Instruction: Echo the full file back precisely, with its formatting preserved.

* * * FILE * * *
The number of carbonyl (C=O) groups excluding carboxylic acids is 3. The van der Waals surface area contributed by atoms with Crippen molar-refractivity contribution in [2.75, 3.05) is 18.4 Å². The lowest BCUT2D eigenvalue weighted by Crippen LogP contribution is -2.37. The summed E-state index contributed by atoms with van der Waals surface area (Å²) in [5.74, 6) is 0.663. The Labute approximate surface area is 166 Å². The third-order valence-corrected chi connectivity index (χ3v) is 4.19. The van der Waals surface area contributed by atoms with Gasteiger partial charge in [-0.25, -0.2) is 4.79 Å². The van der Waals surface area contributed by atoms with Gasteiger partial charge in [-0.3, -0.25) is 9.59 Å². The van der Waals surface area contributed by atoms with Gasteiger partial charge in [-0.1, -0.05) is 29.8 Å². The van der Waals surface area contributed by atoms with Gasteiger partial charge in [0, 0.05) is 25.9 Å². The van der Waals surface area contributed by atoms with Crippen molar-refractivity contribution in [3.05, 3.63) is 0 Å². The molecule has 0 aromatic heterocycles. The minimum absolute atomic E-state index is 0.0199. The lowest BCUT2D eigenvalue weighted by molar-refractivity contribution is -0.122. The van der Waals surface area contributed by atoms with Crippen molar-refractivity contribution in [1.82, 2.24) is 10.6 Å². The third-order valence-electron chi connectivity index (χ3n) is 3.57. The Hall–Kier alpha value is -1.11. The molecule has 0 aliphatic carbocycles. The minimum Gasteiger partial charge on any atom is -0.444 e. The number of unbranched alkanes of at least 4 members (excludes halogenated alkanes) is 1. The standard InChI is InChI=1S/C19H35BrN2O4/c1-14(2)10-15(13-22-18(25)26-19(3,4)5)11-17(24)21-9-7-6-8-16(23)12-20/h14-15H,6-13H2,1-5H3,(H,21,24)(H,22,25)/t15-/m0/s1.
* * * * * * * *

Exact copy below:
The number of carbonyl (C=O) groups excluding carboxylic acids is 3. The van der Waals surface area contributed by atoms with Crippen molar-refractivity contribution in [2.75, 3.05) is 18.4 Å². The lowest BCUT2D eigenvalue weighted by Crippen LogP contribution is -2.37. The summed E-state index contributed by atoms with van der Waals surface area (Å²) in [5.74, 6) is 0.663. The Labute approximate surface area is 166 Å². The third-order valence-corrected chi connectivity index (χ3v) is 4.19. The van der Waals surface area contributed by atoms with Gasteiger partial charge in [-0.25, -0.2) is 4.79 Å². The van der Waals surface area contributed by atoms with Gasteiger partial charge in [-0.3, -0.25) is 9.59 Å². The van der Waals surface area contributed by atoms with Gasteiger partial charge in [-0.1, -0.05) is 29.8 Å². The van der Waals surface area contributed by atoms with Gasteiger partial charge in [0, 0.05) is 25.9 Å². The van der Waals surface area contributed by atoms with Crippen molar-refractivity contribution in [3.05, 3.63) is 0 Å². The molecule has 0 aromatic heterocycles. The minimum absolute atomic E-state index is 0.0199. The lowest BCUT2D eigenvalue weighted by molar-refractivity contribution is -0.122. The van der Waals surface area contributed by atoms with Crippen molar-refractivity contribution in [1.82, 2.24) is 10.6 Å². The third-order valence-electron chi connectivity index (χ3n) is 3.57. The Hall–Kier alpha value is -1.11. The molecule has 0 aliphatic carbocycles. The minimum Gasteiger partial charge on any atom is -0.444 e. The number of unbranched alkanes of at least 4 members (excludes halogenated alkanes) is 1. The standard InChI is InChI=1S/C19H35BrN2O4/c1-14(2)10-15(13-22-18(25)26-19(3,4)5)11-17(24)21-9-7-6-8-16(23)12-20/h14-15H,6-13H2,1-5H3,(H,21,24)(H,22,25)/t15-/m0/s1.